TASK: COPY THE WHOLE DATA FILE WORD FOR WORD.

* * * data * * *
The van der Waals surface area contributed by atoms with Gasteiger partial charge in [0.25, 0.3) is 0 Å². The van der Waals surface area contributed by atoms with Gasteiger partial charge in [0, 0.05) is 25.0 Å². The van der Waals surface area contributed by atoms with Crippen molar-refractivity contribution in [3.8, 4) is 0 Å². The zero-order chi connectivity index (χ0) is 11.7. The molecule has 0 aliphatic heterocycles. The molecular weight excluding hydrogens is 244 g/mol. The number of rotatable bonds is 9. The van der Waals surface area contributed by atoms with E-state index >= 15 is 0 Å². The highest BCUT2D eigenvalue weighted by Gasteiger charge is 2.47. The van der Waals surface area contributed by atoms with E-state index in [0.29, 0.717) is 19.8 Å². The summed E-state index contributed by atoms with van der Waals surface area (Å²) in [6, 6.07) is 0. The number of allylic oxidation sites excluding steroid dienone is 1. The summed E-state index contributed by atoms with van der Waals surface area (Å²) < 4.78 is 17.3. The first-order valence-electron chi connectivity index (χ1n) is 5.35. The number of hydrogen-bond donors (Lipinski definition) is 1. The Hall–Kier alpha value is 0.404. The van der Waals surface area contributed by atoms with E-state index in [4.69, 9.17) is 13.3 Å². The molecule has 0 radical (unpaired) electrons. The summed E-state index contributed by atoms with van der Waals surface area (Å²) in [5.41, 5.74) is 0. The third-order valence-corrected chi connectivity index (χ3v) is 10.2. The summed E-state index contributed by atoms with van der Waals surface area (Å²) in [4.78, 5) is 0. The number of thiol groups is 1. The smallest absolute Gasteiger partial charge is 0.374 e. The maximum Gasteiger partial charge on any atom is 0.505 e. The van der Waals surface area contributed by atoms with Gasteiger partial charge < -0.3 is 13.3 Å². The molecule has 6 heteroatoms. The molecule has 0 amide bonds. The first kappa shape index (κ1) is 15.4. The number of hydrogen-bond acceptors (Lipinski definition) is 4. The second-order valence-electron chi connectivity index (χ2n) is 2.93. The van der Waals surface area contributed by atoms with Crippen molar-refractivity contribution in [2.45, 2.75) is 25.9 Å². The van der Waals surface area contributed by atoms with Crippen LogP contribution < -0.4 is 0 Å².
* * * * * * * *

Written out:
The van der Waals surface area contributed by atoms with Gasteiger partial charge in [0.25, 0.3) is 0 Å². The van der Waals surface area contributed by atoms with Gasteiger partial charge in [0, 0.05) is 25.0 Å². The van der Waals surface area contributed by atoms with Crippen molar-refractivity contribution in [3.8, 4) is 0 Å². The zero-order chi connectivity index (χ0) is 11.7. The molecule has 0 aliphatic heterocycles. The molecular weight excluding hydrogens is 244 g/mol. The number of rotatable bonds is 9. The van der Waals surface area contributed by atoms with E-state index >= 15 is 0 Å². The highest BCUT2D eigenvalue weighted by Gasteiger charge is 2.47. The van der Waals surface area contributed by atoms with E-state index in [0.29, 0.717) is 19.8 Å². The summed E-state index contributed by atoms with van der Waals surface area (Å²) in [6, 6.07) is 0. The number of allylic oxidation sites excluding steroid dienone is 1. The summed E-state index contributed by atoms with van der Waals surface area (Å²) < 4.78 is 17.3. The first-order valence-electron chi connectivity index (χ1n) is 5.35. The number of hydrogen-bond donors (Lipinski definition) is 1. The Hall–Kier alpha value is 0.404. The van der Waals surface area contributed by atoms with E-state index in [4.69, 9.17) is 13.3 Å². The molecule has 0 radical (unpaired) electrons. The summed E-state index contributed by atoms with van der Waals surface area (Å²) in [5.41, 5.74) is 0. The third-order valence-corrected chi connectivity index (χ3v) is 10.2. The summed E-state index contributed by atoms with van der Waals surface area (Å²) in [4.78, 5) is 0. The number of thiol groups is 1. The smallest absolute Gasteiger partial charge is 0.374 e. The maximum Gasteiger partial charge on any atom is 0.505 e. The van der Waals surface area contributed by atoms with Gasteiger partial charge < -0.3 is 13.3 Å². The molecule has 6 heteroatoms. The molecule has 0 amide bonds. The first kappa shape index (κ1) is 15.4. The number of hydrogen-bond acceptors (Lipinski definition) is 4. The second-order valence-electron chi connectivity index (χ2n) is 2.93. The van der Waals surface area contributed by atoms with Crippen molar-refractivity contribution in [2.45, 2.75) is 25.9 Å². The van der Waals surface area contributed by atoms with Crippen LogP contribution < -0.4 is 0 Å².